We’ve all been there, spending countless hours searching for that ideal job. However, this can be a waste of precious time if, for example, your CV is outdated or doesn’t match the job you’re applying for. This will lead to recruiters rejecting your CV and leave you deflated and demotivated. After all, recruiters spend an average of 5-7 seconds viewing your CV, so it’s vital that you make an instant impact that captures their attention.
Here are some guidelines for writing your CV, which if followed correctly, will get you on the right track and feeling more confident when completing your next job application.
1. Your Format is your Framework
When first approaching your CV, it is crucial to structure your content appropriately. For example, when listing your work experience and education it is imperative they are in reverse chronological order, with the most recent starting first – so recruiters can see your most recent experience at a glance. When stating your responsibilities per job, it is advisable to use bullet points, ensuring it is easy to read. Your CV should be no more than two pages in length; it is no surprise that when describing your experience, it is best to keep it concise.
2. Stay Memorable
At the start of your CV, just below your contact details, there should be a short paragraph for your personal statement. It is here that you have a chance to stand out by introducing yourself, why you are the right candidate, what you are looking for professionally and of course don’t forget to show your enthusiasm. This is your opportunity to spark the recruiter’s interest and encourage them to read the rest of your CV.
3. Honesty Is The Best Policy
It may not come as surprise that some candidates choose to be untruthful about their professional experience to gain an interview. But there’s really no point gaining a job that you are not fully qualified to fulfill! Also, be clear about dates, including the month and year of starting and finishing. It’s fine to have gaps in your work experience, but explain what you have achieved in those gap periods. If there are gaps in your knowledge, be honest – turn your weaknesses into strengths, focus on what you can bring and be upfront about what experience and skills you would like to improve.
4. Keep It Relevant
It is extremely important to make your CV as relevant as possible to the job you are applying for. Every job has different specifications, so make sure you tailor your CV accordingly. For example – highlighting key work achievements that match the job description will increase your chances of getting shortlisted by a recruiter. Best practices to consider:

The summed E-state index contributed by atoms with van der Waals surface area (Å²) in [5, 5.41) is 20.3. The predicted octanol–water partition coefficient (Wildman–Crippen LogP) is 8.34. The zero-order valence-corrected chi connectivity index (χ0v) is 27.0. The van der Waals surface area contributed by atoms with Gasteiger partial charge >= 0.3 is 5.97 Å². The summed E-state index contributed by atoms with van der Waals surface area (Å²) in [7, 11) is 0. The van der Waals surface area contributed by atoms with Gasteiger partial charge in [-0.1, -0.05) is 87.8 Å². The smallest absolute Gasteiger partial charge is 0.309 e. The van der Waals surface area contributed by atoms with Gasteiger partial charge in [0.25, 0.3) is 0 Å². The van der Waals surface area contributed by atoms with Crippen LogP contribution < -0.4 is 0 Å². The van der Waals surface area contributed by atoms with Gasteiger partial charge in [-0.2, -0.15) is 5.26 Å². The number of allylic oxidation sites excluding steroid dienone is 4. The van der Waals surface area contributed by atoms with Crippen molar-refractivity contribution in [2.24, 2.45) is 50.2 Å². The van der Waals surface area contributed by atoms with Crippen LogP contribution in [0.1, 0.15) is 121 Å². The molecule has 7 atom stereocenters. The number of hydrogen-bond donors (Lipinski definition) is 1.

- Remove irrelevant roles
- Create multiple CV’s to match a variety of roles within your field
- Include industry keywords when listing your top skills at the top of your CV
5. Achievements, not just Responsibilities
Many candidates just list “responsibilities”. The danger is that this just reads like the job description. It is the “achievements” within those responsibilities that are most interesting to an employer. It is not that exciting to state your responsibility was “to achieve all monthly sales targets”, much more so your achievement was “continuously beating sales targets for 15 months running, with overall target exceeded by 15% in that timeframe”. This is more likely to leave a lasting impression on the recruiter.
6. A Bit More About You
Despite your CV placing a spotlight on your professional and educational background, there is still an opportunity to share some of your personality outside of work. For example, it is worthwhile stating any sports clubs, or societies or charities you are involved with, add volunteer work, additional training and travel. By doing so, you are adding character and individuality to your CV, which will help you stand out amongst the sea of other applicants.
7. Proof Check, And Then Check Again
From just one “typo” to extensive grammatical and spelling errors, this is an instant deal breaker when your CV is being considered for a role. Don’t just proof check your CV once, but re-read it and then ask a friend or colleague to do the same. Even ask your recruitment agency if they can offer you feedback on your CV. This will demonstrate a clear attention to detail and increase your chances of being noticed by recruiters, for the right reasons.
On a final note, we decided to ask a member of our own team about their thoughts on CVs when recruiting potential candidates and this what they had to say:
Georgia French – Sales and Recruitment Consultant, TASN
“Your CV is your chance to catch an employer’s attention, showcase your achievements and establish your personal brand. Remember – longer does not necessarily mean better, you want to keep it snappy and relevant so that potential employers can see very quickly what your strengths are and what you could bring to their business.
My best advice is not to just apply for every single job you see; apply for roles you really could see yourself in and explore positions that are relevant for your career progression. Establish good relationships with one or two strong recruiters who really understand what your career goals are and where you would be best placed. Competition is strong in the market but having a strong CV and a good recruiter behind you will help establish you on shortlists, secure interviews and hopefully your next dream job!”
For more information on how TASN can help your leisure or hospitality business then visit our Clients page or if you are looking for your next job role then visit our Vacancies page. Alternatively, you can also send your enquiry to email@example.com